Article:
Size Matters, But Not in Boutique Cruising

BEVERLY HILLS, Calif. ( MainStreet) -- The cruise line industry has been defined by a bigger-is-better mentality for too long, a trend peaking with ships such as the Oasis of the Seas and its sister ship Allure of the Seas -- the largest passenger cruise ships afloat, each about 1,181 feet long and holding some 6,296 tourists. For a more affluent demographic, larger doesn't always mean better, and some of the priciest and most exclusive ships are also some of the smallest in the industry.

Paul Gaugin is a one-ship fleet that cruises the waters off Tahiti, French Polynesia and the South Pacific throughout the year (a second ship is coming late this year to add seasonal international sailings). The ship is owned by Pacific Beachcomber, which also owns several five-star resort properties in Bora Bora and Tahiti, as well as the forthcoming The Brando, opening this year on the actor's private island. Paul Gaugin was built specifically for the shallow waters of the region, with a designer aesthetic that can silence even the most opinionated of travelers.
Regent Seven Seas Cruises and its three 700-guest ships sail to more than 300 ports of call on all seven continents.

The ultimate boutique cruise experience, Paul Gaugin boasts a 58:1 space-to-guest ratio -- no more than 332 guests at a time. The ship is also home to a periodic educational series led by Jean-Michel Cousteau, Jacques Cousteau's son, who highlights his ocean-based work in addition to leading dives from the ship. Those who prefer to stay above water find an impressive rooftop deck that exudes the style of a private yacht but with a shipboard spa by Algotherm offering advanced skin therapies and cellular wraps you won't find on any yacht charter.

Seabourn sits atop a larger, glittery mast of just six liners that include three new ships in the past three years and a manifest of between 208 and 450 passengers per sailing. A subsidiary of Carnival ( CCL), Seabourn attracts a higher-end travel segment looking for luxury dining and spa amenities with white-glove service that goes far beyond any large cruise ship. In lieu of campy Broadway shows and poolside horseracing, caviar parties and outdoor movie nights are what guests come to expect.

Seabourn Quest, its newest ship, was built in T. Mariotti shipyard in Genoa with one of the largest spas of any cruise ship: six treatment rooms, a world-class gym, hydro-pool and full-service salon. A mini yacht club unloads off the back in select warm-water destinations so guests can go water-skiing, salt-water swimming and kayaking without ever having to go ashore. Fine dining comes at a choice of formal or more casual eateries, with dishes such as beef tataki with truffle tagliatelle or even fancier roasted poussin with rosemary gnocchi offered on a nightly basis.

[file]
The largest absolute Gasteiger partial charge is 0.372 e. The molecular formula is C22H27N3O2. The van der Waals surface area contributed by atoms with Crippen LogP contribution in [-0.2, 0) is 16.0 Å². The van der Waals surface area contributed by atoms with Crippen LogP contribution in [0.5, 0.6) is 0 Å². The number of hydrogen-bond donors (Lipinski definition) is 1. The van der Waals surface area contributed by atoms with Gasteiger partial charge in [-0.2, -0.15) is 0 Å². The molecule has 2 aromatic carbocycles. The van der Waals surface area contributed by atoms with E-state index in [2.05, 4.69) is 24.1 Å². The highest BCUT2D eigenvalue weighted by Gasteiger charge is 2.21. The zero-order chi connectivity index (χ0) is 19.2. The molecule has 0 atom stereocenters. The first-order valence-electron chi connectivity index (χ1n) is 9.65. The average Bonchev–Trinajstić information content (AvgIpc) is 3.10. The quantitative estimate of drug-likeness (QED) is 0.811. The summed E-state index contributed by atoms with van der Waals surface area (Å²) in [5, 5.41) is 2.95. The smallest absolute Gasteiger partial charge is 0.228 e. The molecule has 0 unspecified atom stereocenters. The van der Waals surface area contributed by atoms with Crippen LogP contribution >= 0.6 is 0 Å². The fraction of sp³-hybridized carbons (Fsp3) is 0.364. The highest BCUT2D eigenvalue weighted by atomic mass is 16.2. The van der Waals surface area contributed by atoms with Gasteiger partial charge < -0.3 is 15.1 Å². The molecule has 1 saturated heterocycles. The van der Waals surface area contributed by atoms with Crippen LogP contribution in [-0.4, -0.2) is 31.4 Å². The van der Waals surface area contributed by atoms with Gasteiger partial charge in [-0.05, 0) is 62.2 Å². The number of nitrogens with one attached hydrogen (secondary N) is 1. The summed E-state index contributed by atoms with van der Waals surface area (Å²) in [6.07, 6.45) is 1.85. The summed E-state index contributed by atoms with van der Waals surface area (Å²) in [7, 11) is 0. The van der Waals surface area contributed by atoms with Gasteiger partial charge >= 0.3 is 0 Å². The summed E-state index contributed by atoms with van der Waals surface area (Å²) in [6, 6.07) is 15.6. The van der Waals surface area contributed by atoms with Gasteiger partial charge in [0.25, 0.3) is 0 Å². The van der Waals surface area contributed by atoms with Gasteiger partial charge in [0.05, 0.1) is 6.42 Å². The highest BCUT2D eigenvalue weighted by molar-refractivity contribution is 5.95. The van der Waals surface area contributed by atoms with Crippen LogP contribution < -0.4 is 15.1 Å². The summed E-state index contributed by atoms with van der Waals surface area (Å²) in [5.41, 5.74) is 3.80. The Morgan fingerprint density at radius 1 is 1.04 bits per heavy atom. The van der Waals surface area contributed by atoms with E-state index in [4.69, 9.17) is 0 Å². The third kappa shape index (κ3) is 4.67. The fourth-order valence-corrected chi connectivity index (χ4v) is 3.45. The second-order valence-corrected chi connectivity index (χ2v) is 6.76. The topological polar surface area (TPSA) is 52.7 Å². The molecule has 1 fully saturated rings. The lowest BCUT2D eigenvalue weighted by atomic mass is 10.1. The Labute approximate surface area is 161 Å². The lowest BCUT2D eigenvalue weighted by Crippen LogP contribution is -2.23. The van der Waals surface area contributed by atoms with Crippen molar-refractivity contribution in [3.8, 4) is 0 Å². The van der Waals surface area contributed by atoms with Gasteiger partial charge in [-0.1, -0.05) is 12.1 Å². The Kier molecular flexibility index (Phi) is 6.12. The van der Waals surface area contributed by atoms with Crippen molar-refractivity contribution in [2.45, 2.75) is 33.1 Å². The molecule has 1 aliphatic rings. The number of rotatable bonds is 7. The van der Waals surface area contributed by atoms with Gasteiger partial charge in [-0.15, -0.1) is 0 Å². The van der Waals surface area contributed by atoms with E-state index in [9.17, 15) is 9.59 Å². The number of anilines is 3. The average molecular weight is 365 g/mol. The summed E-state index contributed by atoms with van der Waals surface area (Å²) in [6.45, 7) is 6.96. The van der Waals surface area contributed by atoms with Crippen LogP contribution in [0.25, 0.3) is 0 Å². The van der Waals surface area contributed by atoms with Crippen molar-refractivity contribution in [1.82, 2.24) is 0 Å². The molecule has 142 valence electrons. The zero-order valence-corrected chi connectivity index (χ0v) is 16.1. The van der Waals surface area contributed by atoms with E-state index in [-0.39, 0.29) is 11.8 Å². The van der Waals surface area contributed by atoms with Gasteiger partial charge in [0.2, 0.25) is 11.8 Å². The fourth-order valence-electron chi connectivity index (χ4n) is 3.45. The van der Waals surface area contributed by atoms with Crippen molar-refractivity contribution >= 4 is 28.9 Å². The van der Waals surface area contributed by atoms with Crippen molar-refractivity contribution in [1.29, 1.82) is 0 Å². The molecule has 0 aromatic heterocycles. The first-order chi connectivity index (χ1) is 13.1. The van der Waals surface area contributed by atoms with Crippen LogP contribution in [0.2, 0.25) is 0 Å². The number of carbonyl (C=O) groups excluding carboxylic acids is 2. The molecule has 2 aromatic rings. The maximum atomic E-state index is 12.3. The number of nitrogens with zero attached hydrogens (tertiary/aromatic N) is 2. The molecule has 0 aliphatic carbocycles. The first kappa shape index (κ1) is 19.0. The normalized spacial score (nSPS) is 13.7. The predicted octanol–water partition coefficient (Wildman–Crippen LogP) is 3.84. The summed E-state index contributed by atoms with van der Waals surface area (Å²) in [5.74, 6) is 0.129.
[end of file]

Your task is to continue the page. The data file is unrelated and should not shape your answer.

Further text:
Those looking for a somewhat bigger cruise experience should consider Regent Seven Seas Cruises and its 700-guest ships sailing to more than 300 ports of call on all seven continents. Owned by Prestige Cruise Holdings, which also operates Oceania Cruises, this three-ship fleet boasts an all-inclusive cruise experience that differs from upper-end lines such as Cunard and Princess. While also more expensive, Regent Seven Seas prices include fine wines, beer, premium spirits, soft drinks and even the most elaborate of espresso concoctions. Additionally, all gratuities, taxes as well as shore excursions and specialty restaurants, are included in the cost of the cruise.

Aboard Regent Seven Seas Cruises, guests discover an all-suite experience with one of the highest percentages of private balconies of any cruise line, as well as a staff-to-guest ratio that hovers above 2:1. Fine-dining options include the reservation-only Prime 7 steakhouses, as well as the French-favored Signatures Restaurants. This summer the cruise line will unveil Sette Mari at La Veranda, a Tuscan-inspired dining room with a la carte Italian specialties and a regional Italian wine list. In addition to culinary arts classes and a Canyon Ranch SpaClub, the Regent Seven Seas offers an enrichment program that invites world-renowned experts for a well-received lecture series.

But perhaps the idea of any fellow passengers on board sounds like too much. For those people there's The Necker Belle, a managed yacht charter operated by Virgin Limited Edition that allows travelers to literally charter Sir Richard Branson's private catamaran. Priced from a relatively affordable $110,000 per week, at least in yacht charter terms, the 32-meter catamaran comfortably accommodates eight to 12 guests in four cabins offering en suite bathrooms and stylish interiors. A crew of seven assists with all meals as well as seaborne adventures, everything from sports fishing to simply spritzing those sunbathing on the forward beam trampoline. Equipped for fun and adventure billionaire style, the ship offers access to a three-person submarine that goes to depths of 30 meters at an added fee for the ultimate boutique cruise experience.

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Michael Martin is the managing editor of JetSetReport.com, a luxury travel and lifestyle guide based in Los Angeles and London. His work has appeared in InStyle, Blackbook, Elle, U.K.'s Red magazine and on ITV and the BBC.

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